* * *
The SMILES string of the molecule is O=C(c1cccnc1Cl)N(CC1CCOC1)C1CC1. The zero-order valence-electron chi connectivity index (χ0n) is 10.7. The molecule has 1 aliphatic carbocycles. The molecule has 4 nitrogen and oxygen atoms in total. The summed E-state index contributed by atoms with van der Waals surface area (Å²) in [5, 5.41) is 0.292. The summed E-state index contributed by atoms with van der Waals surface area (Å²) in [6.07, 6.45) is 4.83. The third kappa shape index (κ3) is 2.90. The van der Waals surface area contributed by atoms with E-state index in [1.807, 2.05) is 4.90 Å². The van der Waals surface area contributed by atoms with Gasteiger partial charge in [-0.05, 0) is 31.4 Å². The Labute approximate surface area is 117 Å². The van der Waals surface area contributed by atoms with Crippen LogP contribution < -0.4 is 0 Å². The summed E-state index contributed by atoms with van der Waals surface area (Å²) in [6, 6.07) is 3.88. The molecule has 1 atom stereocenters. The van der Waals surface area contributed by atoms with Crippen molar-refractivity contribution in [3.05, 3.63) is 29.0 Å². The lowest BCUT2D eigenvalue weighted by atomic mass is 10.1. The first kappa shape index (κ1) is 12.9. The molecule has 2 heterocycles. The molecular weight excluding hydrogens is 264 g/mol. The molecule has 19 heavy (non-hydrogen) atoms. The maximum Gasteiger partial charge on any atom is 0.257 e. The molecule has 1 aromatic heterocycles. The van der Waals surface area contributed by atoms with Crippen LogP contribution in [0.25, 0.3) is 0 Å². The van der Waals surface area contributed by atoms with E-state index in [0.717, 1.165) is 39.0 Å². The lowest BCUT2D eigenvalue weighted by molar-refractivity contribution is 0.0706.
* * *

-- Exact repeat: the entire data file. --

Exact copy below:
The SMILES string of the molecule is O=C(c1cccnc1Cl)N(CC1CCOC1)C1CC1. The zero-order valence-electron chi connectivity index (χ0n) is 10.7. The molecule has 1 aliphatic carbocycles. The molecule has 4 nitrogen and oxygen atoms in total. The summed E-state index contributed by atoms with van der Waals surface area (Å²) in [5, 5.41) is 0.292. The summed E-state index contributed by atoms with van der Waals surface area (Å²) in [6.07, 6.45) is 4.83. The third kappa shape index (κ3) is 2.90. The van der Waals surface area contributed by atoms with E-state index in [1.807, 2.05) is 4.90 Å². The van der Waals surface area contributed by atoms with Gasteiger partial charge in [-0.05, 0) is 31.4 Å². The Labute approximate surface area is 117 Å². The van der Waals surface area contributed by atoms with Crippen LogP contribution < -0.4 is 0 Å². The summed E-state index contributed by atoms with van der Waals surface area (Å²) in [6, 6.07) is 3.88. The molecule has 1 atom stereocenters. The van der Waals surface area contributed by atoms with Crippen molar-refractivity contribution in [3.05, 3.63) is 29.0 Å². The lowest BCUT2D eigenvalue weighted by atomic mass is 10.1. The first kappa shape index (κ1) is 12.9. The molecule has 2 heterocycles. The molecular weight excluding hydrogens is 264 g/mol. The molecule has 19 heavy (non-hydrogen) atoms. The maximum Gasteiger partial charge on any atom is 0.257 e. The molecule has 1 aromatic heterocycles. The van der Waals surface area contributed by atoms with Crippen LogP contribution in [0.25, 0.3) is 0 Å². The van der Waals surface area contributed by atoms with E-state index in [0.717, 1.165) is 39.0 Å². The lowest BCUT2D eigenvalue weighted by molar-refractivity contribution is 0.0706.